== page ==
Israeli director Amos Gitai lashed his country's government Monday for trying to "turn culture into propaganda" and cosying up to the "worst anti-Semites in Europe".
He warned that Israel's "open society" has been put at risk by Benjamin Netanyahu's right-wing government as he premiered two new documentaries at the Venice film festival.
"It used to be said that the best homage that an artist can make to his country was to be critical of it," he told reporters.
"Strong cultures don't always need to be caressed. But in Israel now there is a big debate about the minister of culture of this very bad government who thinks that all culture is propaganda."
Gitai, who was badly wounded in the 1973 Yom Kippur war, insisted that he and other Israeli liberals "love our country, but the direction the country is taking is very problematic. The government can destroy the very idea of an open society."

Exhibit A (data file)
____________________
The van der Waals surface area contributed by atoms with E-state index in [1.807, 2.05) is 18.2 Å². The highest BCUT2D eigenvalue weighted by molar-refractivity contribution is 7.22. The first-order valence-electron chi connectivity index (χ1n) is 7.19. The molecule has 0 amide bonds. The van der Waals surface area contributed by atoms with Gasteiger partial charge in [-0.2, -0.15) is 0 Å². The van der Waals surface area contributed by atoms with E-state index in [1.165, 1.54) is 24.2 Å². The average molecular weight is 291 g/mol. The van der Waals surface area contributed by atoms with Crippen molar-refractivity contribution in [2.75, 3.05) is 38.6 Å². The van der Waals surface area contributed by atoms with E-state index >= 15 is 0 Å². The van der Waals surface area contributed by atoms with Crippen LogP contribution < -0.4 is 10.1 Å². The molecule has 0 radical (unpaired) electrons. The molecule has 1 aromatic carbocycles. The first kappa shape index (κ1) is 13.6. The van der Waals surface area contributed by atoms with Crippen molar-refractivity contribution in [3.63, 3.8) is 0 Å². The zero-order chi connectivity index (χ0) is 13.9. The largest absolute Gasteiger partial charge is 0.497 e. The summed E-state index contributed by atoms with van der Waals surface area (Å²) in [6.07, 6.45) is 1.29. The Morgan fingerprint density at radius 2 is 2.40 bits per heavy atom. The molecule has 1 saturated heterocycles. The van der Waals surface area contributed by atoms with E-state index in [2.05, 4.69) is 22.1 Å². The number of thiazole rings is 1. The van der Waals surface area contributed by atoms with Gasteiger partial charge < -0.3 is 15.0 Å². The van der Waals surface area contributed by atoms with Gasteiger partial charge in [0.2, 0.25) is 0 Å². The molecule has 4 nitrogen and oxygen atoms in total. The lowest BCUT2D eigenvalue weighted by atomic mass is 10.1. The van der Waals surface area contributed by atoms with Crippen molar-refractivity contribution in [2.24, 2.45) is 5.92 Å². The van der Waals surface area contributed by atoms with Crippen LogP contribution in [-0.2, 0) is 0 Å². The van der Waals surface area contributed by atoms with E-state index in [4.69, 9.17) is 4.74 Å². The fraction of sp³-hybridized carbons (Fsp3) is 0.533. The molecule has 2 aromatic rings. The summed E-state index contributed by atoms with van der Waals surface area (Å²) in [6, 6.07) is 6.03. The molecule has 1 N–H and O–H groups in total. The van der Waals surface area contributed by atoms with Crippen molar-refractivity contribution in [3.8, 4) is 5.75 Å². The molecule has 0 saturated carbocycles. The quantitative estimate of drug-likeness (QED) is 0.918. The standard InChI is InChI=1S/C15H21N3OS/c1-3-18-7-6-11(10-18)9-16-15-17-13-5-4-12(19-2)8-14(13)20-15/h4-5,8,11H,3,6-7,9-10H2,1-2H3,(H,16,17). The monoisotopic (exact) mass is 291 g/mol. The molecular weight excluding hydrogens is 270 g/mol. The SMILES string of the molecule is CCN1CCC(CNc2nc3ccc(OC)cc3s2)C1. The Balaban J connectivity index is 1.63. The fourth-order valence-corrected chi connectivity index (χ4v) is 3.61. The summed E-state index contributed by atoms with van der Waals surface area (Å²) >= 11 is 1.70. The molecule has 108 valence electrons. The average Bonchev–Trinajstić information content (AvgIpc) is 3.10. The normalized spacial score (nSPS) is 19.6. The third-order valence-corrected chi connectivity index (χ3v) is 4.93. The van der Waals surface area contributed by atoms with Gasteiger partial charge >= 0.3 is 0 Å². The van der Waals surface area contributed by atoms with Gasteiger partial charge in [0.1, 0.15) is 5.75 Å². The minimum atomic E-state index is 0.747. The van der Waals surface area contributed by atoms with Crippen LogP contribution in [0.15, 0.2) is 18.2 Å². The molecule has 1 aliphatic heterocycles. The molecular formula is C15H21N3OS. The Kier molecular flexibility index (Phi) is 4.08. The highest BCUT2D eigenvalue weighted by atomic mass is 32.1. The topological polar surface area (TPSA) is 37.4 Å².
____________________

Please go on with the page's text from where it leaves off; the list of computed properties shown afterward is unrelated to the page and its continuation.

The director, who said his next project will be about the origins of European anti-Semitism, blasted Netanyahu for what critics called his "illiberal bromance" with Hungarian leader Viktor Orban.
He said people have to speak out "when you see Netanyahu shaking hands with the worst anti-Semitic leaders in Europe and at the same time he allows shooting unarmed Palestinian protestors in Gaza.
"He only believes in physical force. This is very un-Jewish so it needs to be criticised," he added.
Gitai screened two films at the festival, "A Letter To a Friend in Gaza" and a "A Tramway in Jerusalem", both trying to warn of where Israel's "intransigence" might lead it.
He said anti-Semitism is still deep in the "DNA of European society" so it is no surprise it should be resurfacing across the continent.
"Its origins are religious, the Church brought up generations to hate the Jews, they burned Jews and discriminated against them and humiliated them for centuries."
But the Jews have survived and "prevailed. They are still around which is impressive, but they should not forget the lessons."